The curve SB shows the intermittent synch pulse supplied to the gating transistor 110. These pulses are all 2.5 volts peak to peak. The curve 5C shows the horizontal synch pulses which appear at the horizontal synch terminal 96. These pulses occur in continuous and uniform time intervals and have a uniform amplitude of 15 volts peak to peak. The stepped color switching signal from the output of the switching signal generator 66 is shown in the curve 5D.
It will be appreciated that this system provides very stable color television lpictures as a result of the uniform horizontal synch pulses obtained from the input video signals, and the control of the vertical and horizontal deection circuits from these pulses.
FIG. 6 shows a series of waveforms corresponding to the previously shown waveforms but including the various noises which are characteristic of the reproduction signals of video tape recorders. The waveform 6A is made up of the intermittent pulses interspersed with noise. The waveform 6B shows the gating signals which appear at the horizontal deflection circuit 102. Finally the waveform 6C shows the gated intermittent pulses which are supplied to the switching signal generator 66.
Having thus described the invention with particular reference to the preferred form thereof, it will be obvious to those skilled in the art to which the invention pertains, after understanding the invention, that various changes and modifications may be made therein without departing from the spirit and scope of the invention, as dened by the claims appended thereto.
What is claimed as new and Letters Patent is:
1. In a color television system, means for producing line sequential color video signals of which every third horizontal synchronizing pulse is attenuated, first signal separating means for separating out the intermittent unattenuated horizontal synchronizing pulse portions of said color video signals and providing an output constituted of corresponding pulses of uniform amplitude, second signal separating means for separating out all the horizontal synchronizing pulse portions from said color video signals and providing an output constituted of corresponddesired to be secured by ing pulses of uniform amplitude, a color switching circuit for producing color switching signals to be applied to control the color output of a color picture tube, means connecting said color switching circuit to be driven by said output of said first signal separating means, horizontal and vertical deflection circuits for producing an electron beam scan within said picture tube, said deection circuits being connected to be driven by said output of said second signal separating means, and means connecting said color picture tube to be driven by said color video signals.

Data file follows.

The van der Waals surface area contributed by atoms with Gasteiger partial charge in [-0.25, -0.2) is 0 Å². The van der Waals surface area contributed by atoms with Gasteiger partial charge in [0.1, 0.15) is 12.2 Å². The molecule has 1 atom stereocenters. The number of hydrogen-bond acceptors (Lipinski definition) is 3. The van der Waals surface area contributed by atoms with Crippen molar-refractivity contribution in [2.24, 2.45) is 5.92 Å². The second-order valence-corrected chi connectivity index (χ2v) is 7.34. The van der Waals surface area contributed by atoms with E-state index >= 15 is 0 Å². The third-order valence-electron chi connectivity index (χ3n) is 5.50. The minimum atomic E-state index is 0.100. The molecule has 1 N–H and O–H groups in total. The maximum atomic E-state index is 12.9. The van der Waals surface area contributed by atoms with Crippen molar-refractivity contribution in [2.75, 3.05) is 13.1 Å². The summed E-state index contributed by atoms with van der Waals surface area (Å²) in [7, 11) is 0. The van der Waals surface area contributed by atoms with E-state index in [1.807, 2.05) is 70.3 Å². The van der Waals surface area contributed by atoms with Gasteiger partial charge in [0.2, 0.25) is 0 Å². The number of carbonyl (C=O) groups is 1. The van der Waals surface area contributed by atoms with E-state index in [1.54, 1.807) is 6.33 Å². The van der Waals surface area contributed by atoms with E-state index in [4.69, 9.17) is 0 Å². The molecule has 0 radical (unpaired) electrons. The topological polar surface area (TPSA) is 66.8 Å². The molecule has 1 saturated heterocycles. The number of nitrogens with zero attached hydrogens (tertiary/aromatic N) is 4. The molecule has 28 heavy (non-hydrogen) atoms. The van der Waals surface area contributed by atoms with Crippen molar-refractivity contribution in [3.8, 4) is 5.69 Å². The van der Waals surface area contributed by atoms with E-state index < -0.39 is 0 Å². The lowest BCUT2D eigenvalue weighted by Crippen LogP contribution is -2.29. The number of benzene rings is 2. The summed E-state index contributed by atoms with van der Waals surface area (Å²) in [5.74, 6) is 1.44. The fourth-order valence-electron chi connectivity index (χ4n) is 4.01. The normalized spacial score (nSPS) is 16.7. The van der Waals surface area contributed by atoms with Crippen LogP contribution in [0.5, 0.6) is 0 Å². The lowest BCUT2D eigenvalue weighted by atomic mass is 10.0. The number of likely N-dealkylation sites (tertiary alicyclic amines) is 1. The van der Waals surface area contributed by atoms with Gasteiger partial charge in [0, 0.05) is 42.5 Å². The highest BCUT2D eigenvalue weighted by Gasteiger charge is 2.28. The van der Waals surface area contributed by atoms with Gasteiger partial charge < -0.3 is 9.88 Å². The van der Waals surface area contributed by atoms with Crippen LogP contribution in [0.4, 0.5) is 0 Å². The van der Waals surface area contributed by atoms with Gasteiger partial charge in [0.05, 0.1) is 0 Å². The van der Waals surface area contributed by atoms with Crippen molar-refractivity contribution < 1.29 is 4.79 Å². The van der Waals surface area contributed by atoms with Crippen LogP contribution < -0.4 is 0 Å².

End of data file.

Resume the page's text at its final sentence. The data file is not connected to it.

2. A system as in claim 1 wherein said means connecting said color switching circuit includes signal gating means controlled by said outputs from both said first and second signal separating means.
3. In a color television receiver for receiving line sequential color television signals the video frequency components of which have horizontal synchronizing pulse portions of which every third one is attenuated, the combination comprising rst signal separating means fOr separating out the intermittent unattenuated horizontal synchronizing pulse portions of said color video signals and providing an output constituted of corresponding pulses of uniform amplitude, second signal separating means for separating out all the horizontal synchronizing pulse portions from said color video signals and providing an output constituted of corresponding pulses of uniform amplitude, a color switching circuit for producing color switching signals to be applied to control the color output of a color picture tube, means connecting said color switching circuit to be driven by said output of said rst signal separating means, horizontal and vertical deflection circuits for producing an electron beam scan within said picture tube, said deection circuits being connected to be driven by said out-put of said second signal separating means, and means connecting said color picture tube to be driven by said color video signals.
References Cited UNITED STATES PATENTS 2,938,945 5/1960 De France 178-5.4 2,993,086 7/1961 De France l78-5.2
ROBERT L. GRIFFIN, Primary Examiner ROBERT L. RICHARDSON, Assistant Examiner U.S. Cl. X.R. 178-69.5